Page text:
Marcus Simmons is the sole owner of this 1970 Boss 302 Ford Mustang that he has rebuilt several times despite losing his vision in the 1980s.

Marcus Simmons is the sole owner of this 1970 Boss 302 Ford Mustang that he has rebuilt several times despite losing his vision in the 1980s.

Written by
Nathan Mueller
Staff Writer

 

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Marcus Simmons sits in the drivers seat of his 1970 Boss 302 Ford Mustang he is taking to Autorama. Simmons no longer drives the car because he is blind, but that doesn't stop him from working on it.

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Marcus Simmons sits in the drivers seat of his 1970 Boss 302 Ford Mustang he is taking to Autorama. Simmons no longer drives the car because he is blind, but that doesn't stop him from working on it.

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SOUTHFIELD — Marcus Simmons' hands know more than the average person's eyes when it comes to working on cars.

Because for the Southfield resident, once he lost his sight in the 1980s, his sense of touch became the only one he could rely on.

And nothing, not even losing his sight and almost all his hearing, was going to stop him from tinkering with his 1970 Boss 302 Ford Mustang and constructing a replica of a 1965 427 S/C Cobra.

“With my fingers I can construct in my mind's eye what it looks like,” he said. “For me it's analogous to someone looking at a new car for the first time.”

People can get a look at Simmons' skills March 8-10 at the 61st Meguiar's Detroit Autorama at Cobo Center in Detroit where he will display the rebuilt Mustang. Autorama is the largest and oldest show of customized cars, trucks, vans, motorcycles and hot rods in North America.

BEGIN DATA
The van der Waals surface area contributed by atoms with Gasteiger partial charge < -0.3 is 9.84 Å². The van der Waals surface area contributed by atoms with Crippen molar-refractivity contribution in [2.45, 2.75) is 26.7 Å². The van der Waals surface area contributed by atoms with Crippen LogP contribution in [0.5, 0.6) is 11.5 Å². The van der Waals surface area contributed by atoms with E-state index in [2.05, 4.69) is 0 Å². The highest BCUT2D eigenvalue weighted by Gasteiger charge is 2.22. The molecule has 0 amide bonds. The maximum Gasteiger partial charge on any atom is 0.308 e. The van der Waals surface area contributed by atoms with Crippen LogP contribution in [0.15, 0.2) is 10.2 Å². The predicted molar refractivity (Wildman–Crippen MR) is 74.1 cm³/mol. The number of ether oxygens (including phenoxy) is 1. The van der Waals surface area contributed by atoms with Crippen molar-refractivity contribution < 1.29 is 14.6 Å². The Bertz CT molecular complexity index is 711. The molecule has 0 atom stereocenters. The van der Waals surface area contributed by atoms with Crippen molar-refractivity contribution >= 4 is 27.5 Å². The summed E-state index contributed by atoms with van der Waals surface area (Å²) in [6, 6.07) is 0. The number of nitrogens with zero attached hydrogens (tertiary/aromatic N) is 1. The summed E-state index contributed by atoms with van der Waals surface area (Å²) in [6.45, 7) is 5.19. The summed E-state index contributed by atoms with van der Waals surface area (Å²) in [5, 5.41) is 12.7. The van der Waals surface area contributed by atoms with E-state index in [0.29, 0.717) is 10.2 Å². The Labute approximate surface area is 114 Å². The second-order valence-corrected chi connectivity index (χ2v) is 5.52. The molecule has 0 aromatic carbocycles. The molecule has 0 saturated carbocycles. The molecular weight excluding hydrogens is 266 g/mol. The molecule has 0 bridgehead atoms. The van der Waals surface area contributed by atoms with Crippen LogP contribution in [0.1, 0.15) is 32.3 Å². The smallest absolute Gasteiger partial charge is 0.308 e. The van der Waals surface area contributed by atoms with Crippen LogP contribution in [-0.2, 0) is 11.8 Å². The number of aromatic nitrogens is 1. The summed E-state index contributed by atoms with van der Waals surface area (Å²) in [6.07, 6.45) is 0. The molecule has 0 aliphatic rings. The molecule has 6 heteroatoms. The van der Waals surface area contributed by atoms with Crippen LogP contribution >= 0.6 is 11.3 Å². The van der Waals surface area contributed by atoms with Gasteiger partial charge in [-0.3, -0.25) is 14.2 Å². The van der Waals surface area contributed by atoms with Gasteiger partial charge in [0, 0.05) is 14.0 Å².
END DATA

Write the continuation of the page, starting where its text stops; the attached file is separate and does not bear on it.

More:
Simmons, who has a degree in mechanical engineering, is the original owner of the Mustang, purchasing it in 1969 for $3,258. It has undergone quite a bit of work over the years, and was even stolen once. When he recovered it several weeks later, there was no transmission, engine or radiator.

In 1993, he stripped the Mustang down to its bare shell and put a 560-horsepower Ford Motorsports crate motor in it so it could be used for drag racing.

Now the vehicle has been upgraded to a pro-streeter, and he rides in his favorite position, “shotgun,” while his wife, Karen, drives.

“I kept it so I can show the next generation what can be accomplished despite my handicaps,” he said.

Rarely does a day go by that Simmons isn't in his garage tinkering with one of his vehicles, one of which, the Cobra, he has never seen.

Robert Beggs, who met Simmons when they worked together in 1986 at the GM Tech Center, said Simmons can tell nut and bolt sizes with just his hands and knows exactly what he is picking up.

“I think his determination is what makes him amazing,” Beggs said.

He was even injured once working on the Cobra, and cautioned to stop, but he said that would be like putting him in jail.

He recently became recertified as an Automotive Service Excellence technician, passing the test despite having to guess at all of the illustrations.

“You can't try to escape all risks because you won't accomplish anything,” Simmons said.

Simmons also is the president of the nonprofit Motown Automotive Professionals (www.map-n.org) that is working on creating an automotive vocational training facility for disadvantaged youth, including the blind.

He gives presentations to various student groups, many who don't believe he actually builds and works on cars.

“I would hold up a $50 bill and tell them if someone can ask me a question about the construction of this vehicle that I cannot answer the money would be theirs,” he said. “And I never once lost my money.”

He said his hope is that people are inspired by what he has done and continues to do.

“I want people to see that with virtually no hearing and no eye sight what can be accomplished,” he said. “I want people to say ‘if a blind person can do it I can do it too.'”

nmueller@hometownlife.com | (586) 826-7209 | Twitter: @SOKEccentric

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